Photo by Edward Pevos of MLive

 

Golden State Chariot – 18th Dynasty

 

Constructed of bent wood and leather to be both sturdy and lightweight, the chariot was introduced to the Egyptians by the Asiatic Hyksos during the early 18th Dynasty.

 

Photo by Edward Pevos of MLive

 

Triad of Mycerinus – 4th Dynasty

 

Discovered in the Vally Temple of the pyramid of Menkaure as part of a series of five group statues, this triad depicts the pharaoh dressed in the pleated scendyt loincloth and wearing the white hedjet crown of the region

 

Photo by Edward Pevos of MLive

 

Thutmose III – 18th Dynasty

 

Thutmose III was perhaps Egypt’s mightiest pharaoh. After overthrowing his regent stepmother, Thutmose III obliterated her name from her monuments. His many campaigns in Syria and Palestine established an extensive empire in Asia as well as Nubia (Sudan), infusing his traditionally isolated country with the cosmopolitan influence of outside cultures.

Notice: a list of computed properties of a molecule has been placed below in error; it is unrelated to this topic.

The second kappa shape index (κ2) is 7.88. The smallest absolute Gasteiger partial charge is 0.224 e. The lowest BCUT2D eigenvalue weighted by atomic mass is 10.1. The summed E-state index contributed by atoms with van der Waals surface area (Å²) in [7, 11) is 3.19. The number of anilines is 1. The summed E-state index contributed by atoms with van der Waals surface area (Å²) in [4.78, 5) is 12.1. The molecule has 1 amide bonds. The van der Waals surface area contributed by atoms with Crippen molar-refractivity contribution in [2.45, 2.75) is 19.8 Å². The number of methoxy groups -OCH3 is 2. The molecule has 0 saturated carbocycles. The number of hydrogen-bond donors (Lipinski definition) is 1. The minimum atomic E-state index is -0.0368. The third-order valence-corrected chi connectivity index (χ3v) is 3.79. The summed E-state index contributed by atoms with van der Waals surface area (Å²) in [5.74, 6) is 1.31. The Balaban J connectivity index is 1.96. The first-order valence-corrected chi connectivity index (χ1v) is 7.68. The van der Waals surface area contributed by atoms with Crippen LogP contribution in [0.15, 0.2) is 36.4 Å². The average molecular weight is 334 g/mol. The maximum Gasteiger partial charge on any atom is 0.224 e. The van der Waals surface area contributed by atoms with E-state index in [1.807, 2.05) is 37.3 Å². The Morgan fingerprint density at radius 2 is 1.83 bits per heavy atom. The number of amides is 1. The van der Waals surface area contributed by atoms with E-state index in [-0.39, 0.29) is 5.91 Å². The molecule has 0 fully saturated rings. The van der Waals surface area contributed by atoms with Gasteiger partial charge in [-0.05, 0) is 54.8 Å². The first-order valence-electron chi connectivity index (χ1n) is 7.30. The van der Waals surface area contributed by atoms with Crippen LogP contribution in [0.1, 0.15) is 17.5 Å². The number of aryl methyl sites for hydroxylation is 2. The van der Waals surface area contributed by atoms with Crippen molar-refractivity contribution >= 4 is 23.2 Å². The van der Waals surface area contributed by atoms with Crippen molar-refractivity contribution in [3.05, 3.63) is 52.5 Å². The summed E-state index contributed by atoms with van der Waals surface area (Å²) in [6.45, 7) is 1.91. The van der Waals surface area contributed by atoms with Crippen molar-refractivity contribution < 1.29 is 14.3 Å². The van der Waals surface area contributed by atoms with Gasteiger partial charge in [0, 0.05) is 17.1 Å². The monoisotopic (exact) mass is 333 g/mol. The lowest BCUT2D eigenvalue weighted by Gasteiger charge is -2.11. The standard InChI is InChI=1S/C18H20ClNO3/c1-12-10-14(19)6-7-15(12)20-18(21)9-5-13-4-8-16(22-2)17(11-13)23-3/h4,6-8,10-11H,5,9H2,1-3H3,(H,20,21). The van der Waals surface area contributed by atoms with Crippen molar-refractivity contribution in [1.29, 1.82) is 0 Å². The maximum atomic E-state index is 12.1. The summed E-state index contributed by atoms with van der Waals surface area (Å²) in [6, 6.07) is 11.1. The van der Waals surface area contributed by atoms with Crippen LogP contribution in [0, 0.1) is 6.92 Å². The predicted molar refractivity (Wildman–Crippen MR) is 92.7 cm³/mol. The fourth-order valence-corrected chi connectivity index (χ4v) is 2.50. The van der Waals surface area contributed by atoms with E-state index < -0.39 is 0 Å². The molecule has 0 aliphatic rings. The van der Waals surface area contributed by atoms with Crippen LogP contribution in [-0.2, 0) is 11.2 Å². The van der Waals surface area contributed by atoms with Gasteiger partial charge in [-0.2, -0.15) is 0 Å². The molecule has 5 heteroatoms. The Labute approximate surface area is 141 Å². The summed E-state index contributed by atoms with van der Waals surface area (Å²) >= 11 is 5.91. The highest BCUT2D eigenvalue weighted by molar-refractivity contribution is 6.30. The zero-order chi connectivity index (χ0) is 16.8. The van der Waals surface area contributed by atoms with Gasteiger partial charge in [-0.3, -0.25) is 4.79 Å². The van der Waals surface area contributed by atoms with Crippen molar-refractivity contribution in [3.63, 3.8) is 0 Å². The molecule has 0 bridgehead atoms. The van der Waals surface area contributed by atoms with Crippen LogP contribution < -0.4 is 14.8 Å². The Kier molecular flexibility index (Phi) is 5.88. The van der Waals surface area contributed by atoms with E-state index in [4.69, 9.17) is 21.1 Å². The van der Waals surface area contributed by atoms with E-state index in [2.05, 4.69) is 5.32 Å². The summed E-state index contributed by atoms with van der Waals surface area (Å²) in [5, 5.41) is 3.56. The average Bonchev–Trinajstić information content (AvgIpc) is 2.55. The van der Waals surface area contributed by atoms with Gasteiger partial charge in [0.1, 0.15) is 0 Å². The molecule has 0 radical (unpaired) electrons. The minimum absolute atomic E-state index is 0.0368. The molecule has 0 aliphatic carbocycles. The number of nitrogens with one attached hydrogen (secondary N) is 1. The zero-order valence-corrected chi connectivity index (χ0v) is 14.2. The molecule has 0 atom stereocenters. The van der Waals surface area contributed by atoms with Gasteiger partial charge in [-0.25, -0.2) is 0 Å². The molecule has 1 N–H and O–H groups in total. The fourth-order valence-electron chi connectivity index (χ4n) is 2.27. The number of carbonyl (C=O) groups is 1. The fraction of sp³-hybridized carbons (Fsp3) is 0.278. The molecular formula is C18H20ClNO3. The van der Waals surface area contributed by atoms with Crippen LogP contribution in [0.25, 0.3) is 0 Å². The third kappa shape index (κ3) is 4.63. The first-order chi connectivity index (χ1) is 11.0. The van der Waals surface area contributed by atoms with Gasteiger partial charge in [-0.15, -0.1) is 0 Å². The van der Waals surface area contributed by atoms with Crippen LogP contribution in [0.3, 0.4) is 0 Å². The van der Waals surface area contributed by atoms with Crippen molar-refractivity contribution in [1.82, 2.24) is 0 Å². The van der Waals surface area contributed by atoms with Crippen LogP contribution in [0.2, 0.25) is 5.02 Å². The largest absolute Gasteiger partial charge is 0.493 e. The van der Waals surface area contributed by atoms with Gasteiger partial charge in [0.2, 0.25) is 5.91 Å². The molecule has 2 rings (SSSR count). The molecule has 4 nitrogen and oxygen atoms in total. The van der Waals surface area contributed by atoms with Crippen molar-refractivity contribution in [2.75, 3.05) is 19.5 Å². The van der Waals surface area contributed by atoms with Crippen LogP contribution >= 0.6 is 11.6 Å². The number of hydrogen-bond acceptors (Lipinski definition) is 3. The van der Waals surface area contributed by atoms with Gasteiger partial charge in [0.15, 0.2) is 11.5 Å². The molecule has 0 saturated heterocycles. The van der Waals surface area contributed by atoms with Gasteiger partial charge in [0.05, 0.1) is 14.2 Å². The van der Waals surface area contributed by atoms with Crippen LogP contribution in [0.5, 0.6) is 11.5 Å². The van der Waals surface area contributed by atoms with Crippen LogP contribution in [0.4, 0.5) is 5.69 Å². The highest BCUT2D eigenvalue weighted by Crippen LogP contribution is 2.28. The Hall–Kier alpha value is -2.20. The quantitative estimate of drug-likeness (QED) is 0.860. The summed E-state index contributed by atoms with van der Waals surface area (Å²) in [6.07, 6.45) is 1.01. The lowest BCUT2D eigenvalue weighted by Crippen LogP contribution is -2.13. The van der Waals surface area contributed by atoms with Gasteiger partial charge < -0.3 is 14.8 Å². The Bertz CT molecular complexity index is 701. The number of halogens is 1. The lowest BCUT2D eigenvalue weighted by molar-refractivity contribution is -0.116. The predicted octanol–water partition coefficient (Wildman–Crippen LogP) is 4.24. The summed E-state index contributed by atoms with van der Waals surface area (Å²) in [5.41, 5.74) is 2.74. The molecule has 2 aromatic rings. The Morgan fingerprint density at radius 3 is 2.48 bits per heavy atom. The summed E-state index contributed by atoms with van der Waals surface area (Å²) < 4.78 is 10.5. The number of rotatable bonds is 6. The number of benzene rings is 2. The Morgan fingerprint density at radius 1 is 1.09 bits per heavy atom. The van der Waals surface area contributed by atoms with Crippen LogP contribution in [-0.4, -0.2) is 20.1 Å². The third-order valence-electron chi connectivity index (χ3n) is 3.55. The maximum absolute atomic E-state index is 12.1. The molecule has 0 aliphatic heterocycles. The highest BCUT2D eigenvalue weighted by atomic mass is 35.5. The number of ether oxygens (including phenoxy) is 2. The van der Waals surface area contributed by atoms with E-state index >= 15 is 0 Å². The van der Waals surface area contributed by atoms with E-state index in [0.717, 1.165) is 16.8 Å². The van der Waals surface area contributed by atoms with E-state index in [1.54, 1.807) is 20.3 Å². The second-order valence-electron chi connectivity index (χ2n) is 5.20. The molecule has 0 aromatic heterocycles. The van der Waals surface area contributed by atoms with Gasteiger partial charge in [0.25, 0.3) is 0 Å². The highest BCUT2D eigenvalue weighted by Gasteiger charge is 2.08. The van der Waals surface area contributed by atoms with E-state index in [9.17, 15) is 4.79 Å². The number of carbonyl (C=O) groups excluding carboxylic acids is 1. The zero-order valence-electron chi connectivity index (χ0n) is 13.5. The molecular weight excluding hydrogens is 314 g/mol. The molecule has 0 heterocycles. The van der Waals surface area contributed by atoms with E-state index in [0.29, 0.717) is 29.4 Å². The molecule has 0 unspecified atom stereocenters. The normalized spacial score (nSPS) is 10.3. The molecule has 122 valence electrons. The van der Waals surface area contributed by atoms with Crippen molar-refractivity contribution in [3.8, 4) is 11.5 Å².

Photo by Edward Pevos of MLive

 

Statue of Tut with Harpoon – 18th Dynasty

 

Wearing the red deshret crown of Lower Egypt, Tut is ritually depicted in this gilded hardwood statue as the god Horus, standing on a papyrus raft with his arm upraised to harpoon the evil, scheming god Seth in the form of an invisible hippopotamus.

 

Photo by Edward Pevos of MLive

 

Ebony Child’s Chair – 18th Dynasty

 

This small uninscribed chair was found in the Antechamber constructed of African ebony joined with gold-capped rivets and decorated with ivory inlay and gilt side panels depicting a pair of ibexes.

 

Photo by Edward Pevos of MLive

 

Head of the Divine Cow – 18th Dynasty

 

Hathor’s manifestation in the form of the divine cow, owing to her origins of an ancient agrarian culture, is portrayed in this gilt wooden votive sculpture found on the Treasury floor between the Anubis shrine and the Canopie shrine, with  its face to the west.